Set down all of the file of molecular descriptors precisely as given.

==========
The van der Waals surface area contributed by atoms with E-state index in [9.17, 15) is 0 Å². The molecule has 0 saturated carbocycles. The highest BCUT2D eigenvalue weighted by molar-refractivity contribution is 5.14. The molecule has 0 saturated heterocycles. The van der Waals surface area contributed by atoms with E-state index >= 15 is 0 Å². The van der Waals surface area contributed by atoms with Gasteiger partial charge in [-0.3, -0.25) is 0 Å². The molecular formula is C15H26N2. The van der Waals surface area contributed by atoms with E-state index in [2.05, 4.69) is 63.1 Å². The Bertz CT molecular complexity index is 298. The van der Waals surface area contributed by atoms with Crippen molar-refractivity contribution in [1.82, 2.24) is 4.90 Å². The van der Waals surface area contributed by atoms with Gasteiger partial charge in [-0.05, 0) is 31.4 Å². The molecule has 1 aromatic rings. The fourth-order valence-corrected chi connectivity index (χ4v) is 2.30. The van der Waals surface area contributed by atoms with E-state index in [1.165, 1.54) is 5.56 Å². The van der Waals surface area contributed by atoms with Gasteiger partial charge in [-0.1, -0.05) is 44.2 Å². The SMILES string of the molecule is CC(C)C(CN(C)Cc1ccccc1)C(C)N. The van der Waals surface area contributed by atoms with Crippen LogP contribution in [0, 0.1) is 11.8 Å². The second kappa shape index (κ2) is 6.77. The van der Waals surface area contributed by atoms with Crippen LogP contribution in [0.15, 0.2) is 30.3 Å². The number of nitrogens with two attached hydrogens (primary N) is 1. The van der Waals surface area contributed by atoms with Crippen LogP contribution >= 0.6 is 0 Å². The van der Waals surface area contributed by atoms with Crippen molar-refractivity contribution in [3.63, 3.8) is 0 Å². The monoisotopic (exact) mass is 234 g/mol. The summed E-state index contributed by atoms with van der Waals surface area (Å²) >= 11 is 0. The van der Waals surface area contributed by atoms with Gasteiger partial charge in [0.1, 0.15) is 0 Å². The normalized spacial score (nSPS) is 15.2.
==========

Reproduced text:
The van der Waals surface area contributed by atoms with E-state index in [9.17, 15) is 0 Å². The molecule has 0 saturated carbocycles. The highest BCUT2D eigenvalue weighted by molar-refractivity contribution is 5.14. The molecule has 0 saturated heterocycles. The van der Waals surface area contributed by atoms with E-state index >= 15 is 0 Å². The van der Waals surface area contributed by atoms with Gasteiger partial charge in [-0.3, -0.25) is 0 Å². The molecular formula is C15H26N2. The van der Waals surface area contributed by atoms with E-state index in [2.05, 4.69) is 63.1 Å². The Bertz CT molecular complexity index is 298. The van der Waals surface area contributed by atoms with Crippen molar-refractivity contribution in [1.82, 2.24) is 4.90 Å². The van der Waals surface area contributed by atoms with Gasteiger partial charge in [-0.05, 0) is 31.4 Å². The molecule has 1 aromatic rings. The fourth-order valence-corrected chi connectivity index (χ4v) is 2.30. The van der Waals surface area contributed by atoms with E-state index in [1.165, 1.54) is 5.56 Å². The van der Waals surface area contributed by atoms with Gasteiger partial charge in [-0.1, -0.05) is 44.2 Å². The SMILES string of the molecule is CC(C)C(CN(C)Cc1ccccc1)C(C)N. The van der Waals surface area contributed by atoms with Crippen LogP contribution in [0, 0.1) is 11.8 Å². The second kappa shape index (κ2) is 6.77. The van der Waals surface area contributed by atoms with Crippen LogP contribution in [0.15, 0.2) is 30.3 Å². The number of nitrogens with two attached hydrogens (primary N) is 1. The van der Waals surface area contributed by atoms with Crippen LogP contribution >= 0.6 is 0 Å². The van der Waals surface area contributed by atoms with Crippen molar-refractivity contribution in [3.63, 3.8) is 0 Å². The monoisotopic (exact) mass is 234 g/mol. The summed E-state index contributed by atoms with van der Waals surface area (Å²) >= 11 is 0. The van der Waals surface area contributed by atoms with Gasteiger partial charge in [0.1, 0.15) is 0 Å². The normalized spacial score (nSPS) is 15.2.